Natural, stevia, students, cucumber flavor, cognitive health, cosmeceuticals, lower cost and “old fashioned” food science. This year’s Institute of Food Technologists’ annual convention, held June in Anaheim, Calif., with a reported over 14,500 attendees, remains a solid event to stay in touch with professors, co-workers and trends.

Vendors presented wares within the context of “what’s hot.” Thus, stevia appeared in prototypes from flavoring to emerging nutraceutical vendors. Cucumber is a “spa” flavor, I was told, following the cosmeceutical trend. Behind-the-scenes advances in food science produced clean label food additives, with consumer-friendly names and/or the ability to replace several ingredients due to multiple functionalities.

While most of the hundreds of oral presentations covered fundamental research, updates on consumer trends also were provided. In the session, “Food Technology Trend Panel: The New Value Equation,” Elizabeth Sloan, president, Sloan Trends Inc., gave an information-packed presentation. For example, she noted that growth in private label has recently lost a 0.8 unit share in the food, drug and mass merchandizing channels, according to The Nielsen Company. 

As for how people obtain their food, shopping trips per shopper per month slipped from 9.39 in 2005 to 9.05 in 2008 (IRI data). Sloan translated this into opportunities for shelf-stable products and those with extended shelflife. Additionally, the number of supper meals prepared and consumed in-home per person in 2008 was the highest (at 242) since 1992 (at 249), according to the NPD Group. Surveys show many feel they are inadequate cooks, thus Sloan suggested this provides opportunities for meal helpers, such as marinating sauces and dinner mixes.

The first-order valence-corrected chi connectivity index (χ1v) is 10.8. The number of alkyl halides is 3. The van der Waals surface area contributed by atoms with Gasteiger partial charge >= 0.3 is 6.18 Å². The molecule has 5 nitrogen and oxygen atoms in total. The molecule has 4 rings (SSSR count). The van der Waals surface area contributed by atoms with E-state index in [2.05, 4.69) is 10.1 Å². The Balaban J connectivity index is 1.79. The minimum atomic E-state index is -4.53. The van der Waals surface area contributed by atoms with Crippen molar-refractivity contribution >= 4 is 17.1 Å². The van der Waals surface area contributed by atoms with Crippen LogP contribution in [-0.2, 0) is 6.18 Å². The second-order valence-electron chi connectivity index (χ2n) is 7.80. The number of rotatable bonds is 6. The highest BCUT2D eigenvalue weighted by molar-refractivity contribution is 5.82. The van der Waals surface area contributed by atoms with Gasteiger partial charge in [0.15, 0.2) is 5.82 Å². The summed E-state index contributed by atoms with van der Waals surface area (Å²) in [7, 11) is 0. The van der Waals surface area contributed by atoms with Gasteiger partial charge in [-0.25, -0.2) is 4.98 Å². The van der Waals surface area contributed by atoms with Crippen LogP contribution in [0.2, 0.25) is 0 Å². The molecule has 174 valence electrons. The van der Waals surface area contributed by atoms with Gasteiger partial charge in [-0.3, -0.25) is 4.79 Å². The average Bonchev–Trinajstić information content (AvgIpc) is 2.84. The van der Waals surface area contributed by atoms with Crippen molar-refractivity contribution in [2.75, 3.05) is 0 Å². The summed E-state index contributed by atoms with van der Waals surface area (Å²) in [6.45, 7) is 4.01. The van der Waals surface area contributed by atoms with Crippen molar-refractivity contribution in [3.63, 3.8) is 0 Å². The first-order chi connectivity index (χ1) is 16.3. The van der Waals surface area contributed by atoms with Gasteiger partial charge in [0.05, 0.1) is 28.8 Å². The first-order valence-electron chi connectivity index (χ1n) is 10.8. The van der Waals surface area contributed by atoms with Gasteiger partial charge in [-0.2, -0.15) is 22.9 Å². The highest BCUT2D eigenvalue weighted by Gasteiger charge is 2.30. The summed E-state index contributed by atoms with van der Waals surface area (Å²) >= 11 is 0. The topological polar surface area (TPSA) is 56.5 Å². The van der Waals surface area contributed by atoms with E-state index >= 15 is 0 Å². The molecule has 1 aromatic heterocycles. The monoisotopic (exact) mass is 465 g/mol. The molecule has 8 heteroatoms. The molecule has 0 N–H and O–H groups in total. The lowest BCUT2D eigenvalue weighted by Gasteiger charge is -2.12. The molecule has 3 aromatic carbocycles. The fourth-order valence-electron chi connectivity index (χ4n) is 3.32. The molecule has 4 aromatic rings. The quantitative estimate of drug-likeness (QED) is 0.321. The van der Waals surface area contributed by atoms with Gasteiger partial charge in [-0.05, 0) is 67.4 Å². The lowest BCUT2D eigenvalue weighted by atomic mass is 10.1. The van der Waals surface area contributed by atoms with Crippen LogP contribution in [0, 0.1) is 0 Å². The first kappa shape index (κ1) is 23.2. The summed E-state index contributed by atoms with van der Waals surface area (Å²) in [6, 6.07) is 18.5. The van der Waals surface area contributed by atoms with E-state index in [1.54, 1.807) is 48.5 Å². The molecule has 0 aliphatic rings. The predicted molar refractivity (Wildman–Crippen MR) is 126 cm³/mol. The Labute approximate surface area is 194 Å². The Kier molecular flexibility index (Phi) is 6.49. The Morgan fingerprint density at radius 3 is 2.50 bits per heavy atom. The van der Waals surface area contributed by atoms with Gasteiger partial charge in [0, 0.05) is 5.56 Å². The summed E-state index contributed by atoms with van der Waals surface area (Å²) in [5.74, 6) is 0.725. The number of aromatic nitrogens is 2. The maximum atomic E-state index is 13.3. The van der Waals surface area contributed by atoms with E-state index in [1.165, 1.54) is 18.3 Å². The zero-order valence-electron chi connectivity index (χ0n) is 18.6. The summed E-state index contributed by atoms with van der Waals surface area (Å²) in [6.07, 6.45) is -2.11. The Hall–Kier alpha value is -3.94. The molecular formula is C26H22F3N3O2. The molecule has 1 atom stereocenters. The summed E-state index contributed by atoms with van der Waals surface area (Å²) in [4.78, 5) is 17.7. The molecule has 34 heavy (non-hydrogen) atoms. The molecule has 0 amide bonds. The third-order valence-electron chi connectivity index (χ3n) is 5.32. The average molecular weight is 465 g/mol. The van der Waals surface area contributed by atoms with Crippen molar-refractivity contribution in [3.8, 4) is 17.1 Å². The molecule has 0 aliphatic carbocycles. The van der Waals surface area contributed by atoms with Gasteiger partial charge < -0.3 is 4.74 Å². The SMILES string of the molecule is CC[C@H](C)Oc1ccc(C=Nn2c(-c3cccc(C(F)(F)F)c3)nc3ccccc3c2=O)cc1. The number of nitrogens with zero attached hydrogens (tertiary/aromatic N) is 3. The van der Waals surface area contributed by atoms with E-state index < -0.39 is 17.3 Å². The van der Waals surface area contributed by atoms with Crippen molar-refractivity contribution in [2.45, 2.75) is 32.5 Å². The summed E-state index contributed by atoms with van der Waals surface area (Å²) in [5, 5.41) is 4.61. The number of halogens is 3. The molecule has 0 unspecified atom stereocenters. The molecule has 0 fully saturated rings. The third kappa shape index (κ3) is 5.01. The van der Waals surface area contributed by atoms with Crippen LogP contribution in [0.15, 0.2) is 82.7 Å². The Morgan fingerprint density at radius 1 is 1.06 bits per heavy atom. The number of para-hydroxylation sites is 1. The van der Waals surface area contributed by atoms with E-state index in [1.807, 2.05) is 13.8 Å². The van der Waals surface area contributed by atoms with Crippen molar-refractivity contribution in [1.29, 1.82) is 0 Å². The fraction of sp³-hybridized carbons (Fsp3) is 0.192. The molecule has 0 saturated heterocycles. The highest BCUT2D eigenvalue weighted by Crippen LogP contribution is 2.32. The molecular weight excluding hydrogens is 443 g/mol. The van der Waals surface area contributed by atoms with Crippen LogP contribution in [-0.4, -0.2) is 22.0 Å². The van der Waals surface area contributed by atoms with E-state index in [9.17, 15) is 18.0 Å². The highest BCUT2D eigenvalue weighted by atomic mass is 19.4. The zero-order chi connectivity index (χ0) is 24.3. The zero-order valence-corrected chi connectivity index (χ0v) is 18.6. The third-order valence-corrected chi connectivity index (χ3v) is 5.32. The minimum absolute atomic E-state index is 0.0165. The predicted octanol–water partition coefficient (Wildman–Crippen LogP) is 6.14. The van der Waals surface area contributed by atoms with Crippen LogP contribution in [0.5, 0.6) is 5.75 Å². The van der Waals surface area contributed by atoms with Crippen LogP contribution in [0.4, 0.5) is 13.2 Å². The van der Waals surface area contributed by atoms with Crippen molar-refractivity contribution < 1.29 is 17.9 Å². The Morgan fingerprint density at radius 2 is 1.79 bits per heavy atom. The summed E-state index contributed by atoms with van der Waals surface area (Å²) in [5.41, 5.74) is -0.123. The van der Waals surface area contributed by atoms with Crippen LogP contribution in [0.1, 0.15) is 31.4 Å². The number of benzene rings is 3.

Panelist Ron Paul, president, Technomic, reported on a May 2009 Technomic Consumer Survey. Some 63% of respondents said they plan to make more meals at home, although, he concurred, this is not the same as cooking from scratch. Quoting the consultant Nancy Kruse, Paul offered ways for restaurants to add value for customers, such as using protein as a condiment (e.g., bacon on hamburgers), providing small plates and snacks (as a portion strategy) and providing premium drinks (such as healthy beverages).

In first quarter 2009, same-store sales vs. the year before, limited service restaurant sales increased by 0.6%, casual dining fell by 4.9%, and high-end restaurants fared even more poorly, noted Paul. Although the latter are least likely to be customers of packaged prepared food companies, all look forward to better times.  pf